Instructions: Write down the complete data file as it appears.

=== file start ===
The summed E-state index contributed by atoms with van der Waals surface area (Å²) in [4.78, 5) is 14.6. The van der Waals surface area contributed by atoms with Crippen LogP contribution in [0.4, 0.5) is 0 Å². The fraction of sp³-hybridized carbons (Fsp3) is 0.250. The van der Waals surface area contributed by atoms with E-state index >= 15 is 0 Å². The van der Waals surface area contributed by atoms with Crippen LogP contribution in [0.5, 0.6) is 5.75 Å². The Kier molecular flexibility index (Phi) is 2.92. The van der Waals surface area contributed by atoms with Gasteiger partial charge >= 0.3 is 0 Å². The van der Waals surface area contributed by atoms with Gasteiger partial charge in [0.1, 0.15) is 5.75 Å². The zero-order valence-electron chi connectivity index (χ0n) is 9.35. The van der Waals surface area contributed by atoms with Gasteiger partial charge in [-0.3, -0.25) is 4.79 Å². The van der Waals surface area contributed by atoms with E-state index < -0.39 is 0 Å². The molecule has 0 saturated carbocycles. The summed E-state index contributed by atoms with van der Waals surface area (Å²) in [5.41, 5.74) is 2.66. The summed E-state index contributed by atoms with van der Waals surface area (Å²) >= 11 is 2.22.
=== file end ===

The summed E-state index contributed by atoms with van der Waals surface area (Å²) in [4.78, 5) is 14.6. The van der Waals surface area contributed by atoms with Crippen LogP contribution in [0.4, 0.5) is 0 Å². The fraction of sp³-hybridized carbons (Fsp3) is 0.250. The van der Waals surface area contributed by atoms with E-state index >= 15 is 0 Å². The van der Waals surface area contributed by atoms with Crippen LogP contribution in [0.5, 0.6) is 5.75 Å². The Kier molecular flexibility index (Phi) is 2.92. The van der Waals surface area contributed by atoms with Gasteiger partial charge >= 0.3 is 0 Å². The van der Waals surface area contributed by atoms with Gasteiger partial charge in [0.1, 0.15) is 5.75 Å². The zero-order valence-electron chi connectivity index (χ0n) is 9.35. The van der Waals surface area contributed by atoms with Gasteiger partial charge in [-0.3, -0.25) is 4.79 Å². The van der Waals surface area contributed by atoms with E-state index < -0.39 is 0 Å². The molecule has 0 saturated carbocycles. The summed E-state index contributed by atoms with van der Waals surface area (Å²) in [5.41, 5.74) is 2.66. The summed E-state index contributed by atoms with van der Waals surface area (Å²) >= 11 is 2.22.